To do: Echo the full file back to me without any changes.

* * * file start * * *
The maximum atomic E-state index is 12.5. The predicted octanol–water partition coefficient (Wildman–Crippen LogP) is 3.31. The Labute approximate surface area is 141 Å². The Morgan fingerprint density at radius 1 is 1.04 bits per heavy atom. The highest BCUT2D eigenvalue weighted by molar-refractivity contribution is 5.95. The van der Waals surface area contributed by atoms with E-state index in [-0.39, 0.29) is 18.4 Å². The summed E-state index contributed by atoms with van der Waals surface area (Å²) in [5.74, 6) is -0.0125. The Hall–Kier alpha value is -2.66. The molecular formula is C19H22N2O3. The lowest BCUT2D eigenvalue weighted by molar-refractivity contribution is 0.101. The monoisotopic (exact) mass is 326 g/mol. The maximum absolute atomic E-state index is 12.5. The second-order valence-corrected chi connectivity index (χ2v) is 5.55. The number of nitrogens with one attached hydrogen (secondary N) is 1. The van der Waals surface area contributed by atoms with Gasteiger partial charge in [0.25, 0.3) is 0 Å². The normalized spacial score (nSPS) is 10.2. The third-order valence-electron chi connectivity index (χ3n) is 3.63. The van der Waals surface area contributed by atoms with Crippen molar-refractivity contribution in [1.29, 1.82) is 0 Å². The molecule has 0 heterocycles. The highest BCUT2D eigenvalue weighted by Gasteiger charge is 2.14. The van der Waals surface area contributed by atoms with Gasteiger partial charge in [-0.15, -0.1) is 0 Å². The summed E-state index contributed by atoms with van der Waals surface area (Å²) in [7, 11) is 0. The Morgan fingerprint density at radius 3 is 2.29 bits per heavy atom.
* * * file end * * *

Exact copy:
The maximum atomic E-state index is 12.5. The predicted octanol–water partition coefficient (Wildman–Crippen LogP) is 3.31. The Labute approximate surface area is 141 Å². The Morgan fingerprint density at radius 1 is 1.04 bits per heavy atom. The highest BCUT2D eigenvalue weighted by molar-refractivity contribution is 5.95. The van der Waals surface area contributed by atoms with E-state index in [-0.39, 0.29) is 18.4 Å². The summed E-state index contributed by atoms with van der Waals surface area (Å²) in [5.74, 6) is -0.0125. The Hall–Kier alpha value is -2.66. The molecular formula is C19H22N2O3. The lowest BCUT2D eigenvalue weighted by molar-refractivity contribution is 0.101. The monoisotopic (exact) mass is 326 g/mol. The maximum absolute atomic E-state index is 12.5. The second-order valence-corrected chi connectivity index (χ2v) is 5.55. The number of nitrogens with one attached hydrogen (secondary N) is 1. The van der Waals surface area contributed by atoms with Gasteiger partial charge in [0.25, 0.3) is 0 Å². The normalized spacial score (nSPS) is 10.2. The third-order valence-electron chi connectivity index (χ3n) is 3.63. The van der Waals surface area contributed by atoms with Crippen molar-refractivity contribution in [1.29, 1.82) is 0 Å². The molecule has 0 heterocycles. The highest BCUT2D eigenvalue weighted by Gasteiger charge is 2.14. The van der Waals surface area contributed by atoms with Gasteiger partial charge in [-0.15, -0.1) is 0 Å². The summed E-state index contributed by atoms with van der Waals surface area (Å²) in [7, 11) is 0. The Morgan fingerprint density at radius 3 is 2.29 bits per heavy atom.